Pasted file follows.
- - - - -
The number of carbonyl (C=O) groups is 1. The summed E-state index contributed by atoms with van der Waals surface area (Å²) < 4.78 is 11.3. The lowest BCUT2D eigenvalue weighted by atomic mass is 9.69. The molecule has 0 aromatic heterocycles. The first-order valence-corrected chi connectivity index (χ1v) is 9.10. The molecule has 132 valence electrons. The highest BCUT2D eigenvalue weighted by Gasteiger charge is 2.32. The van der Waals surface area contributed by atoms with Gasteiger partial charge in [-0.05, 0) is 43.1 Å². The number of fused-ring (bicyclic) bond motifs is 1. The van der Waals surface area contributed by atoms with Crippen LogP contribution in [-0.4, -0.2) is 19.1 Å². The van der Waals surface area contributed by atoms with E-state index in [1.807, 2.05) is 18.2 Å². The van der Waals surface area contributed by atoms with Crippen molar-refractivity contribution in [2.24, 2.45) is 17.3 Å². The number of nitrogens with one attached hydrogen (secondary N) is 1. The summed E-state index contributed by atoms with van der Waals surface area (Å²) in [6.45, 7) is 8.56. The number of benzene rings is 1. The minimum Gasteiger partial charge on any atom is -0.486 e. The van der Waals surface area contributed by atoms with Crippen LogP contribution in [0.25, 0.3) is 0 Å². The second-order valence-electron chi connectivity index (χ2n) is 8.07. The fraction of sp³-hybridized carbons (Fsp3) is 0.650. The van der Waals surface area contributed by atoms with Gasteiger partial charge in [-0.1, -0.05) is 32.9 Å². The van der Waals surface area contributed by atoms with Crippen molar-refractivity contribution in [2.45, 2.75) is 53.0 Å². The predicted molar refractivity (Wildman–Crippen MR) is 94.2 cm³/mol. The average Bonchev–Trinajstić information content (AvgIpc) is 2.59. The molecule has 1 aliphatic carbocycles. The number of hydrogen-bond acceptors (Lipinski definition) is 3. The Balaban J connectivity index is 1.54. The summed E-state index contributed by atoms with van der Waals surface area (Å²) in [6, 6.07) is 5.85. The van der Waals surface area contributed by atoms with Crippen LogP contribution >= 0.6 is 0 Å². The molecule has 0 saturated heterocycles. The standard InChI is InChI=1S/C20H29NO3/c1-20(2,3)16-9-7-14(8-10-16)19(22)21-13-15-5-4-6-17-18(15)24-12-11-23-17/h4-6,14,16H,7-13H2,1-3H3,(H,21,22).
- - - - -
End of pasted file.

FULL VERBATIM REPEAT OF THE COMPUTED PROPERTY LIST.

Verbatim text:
The number of carbonyl (C=O) groups is 1. The summed E-state index contributed by atoms with van der Waals surface area (Å²) < 4.78 is 11.3. The lowest BCUT2D eigenvalue weighted by atomic mass is 9.69. The molecule has 0 aromatic heterocycles. The first-order valence-corrected chi connectivity index (χ1v) is 9.10. The molecule has 132 valence electrons. The highest BCUT2D eigenvalue weighted by Gasteiger charge is 2.32. The van der Waals surface area contributed by atoms with Gasteiger partial charge in [-0.05, 0) is 43.1 Å². The number of fused-ring (bicyclic) bond motifs is 1. The van der Waals surface area contributed by atoms with Crippen LogP contribution in [-0.4, -0.2) is 19.1 Å². The van der Waals surface area contributed by atoms with E-state index in [1.807, 2.05) is 18.2 Å². The van der Waals surface area contributed by atoms with Crippen molar-refractivity contribution in [2.24, 2.45) is 17.3 Å². The number of nitrogens with one attached hydrogen (secondary N) is 1. The summed E-state index contributed by atoms with van der Waals surface area (Å²) in [6.45, 7) is 8.56. The number of benzene rings is 1. The minimum Gasteiger partial charge on any atom is -0.486 e. The van der Waals surface area contributed by atoms with Crippen LogP contribution in [0.25, 0.3) is 0 Å². The second-order valence-electron chi connectivity index (χ2n) is 8.07. The fraction of sp³-hybridized carbons (Fsp3) is 0.650. The van der Waals surface area contributed by atoms with Gasteiger partial charge in [-0.1, -0.05) is 32.9 Å². The van der Waals surface area contributed by atoms with Crippen molar-refractivity contribution in [2.45, 2.75) is 53.0 Å². The predicted molar refractivity (Wildman–Crippen MR) is 94.2 cm³/mol. The average Bonchev–Trinajstić information content (AvgIpc) is 2.59. The molecule has 1 aliphatic carbocycles. The number of hydrogen-bond acceptors (Lipinski definition) is 3. The Balaban J connectivity index is 1.54. The summed E-state index contributed by atoms with van der Waals surface area (Å²) in [6, 6.07) is 5.85. The van der Waals surface area contributed by atoms with Crippen LogP contribution >= 0.6 is 0 Å². The molecule has 0 saturated heterocycles. The standard InChI is InChI=1S/C20H29NO3/c1-20(2,3)16-9-7-14(8-10-16)19(22)21-13-15-5-4-6-17-18(15)24-12-11-23-17/h4-6,14,16H,7-13H2,1-3H3,(H,21,22).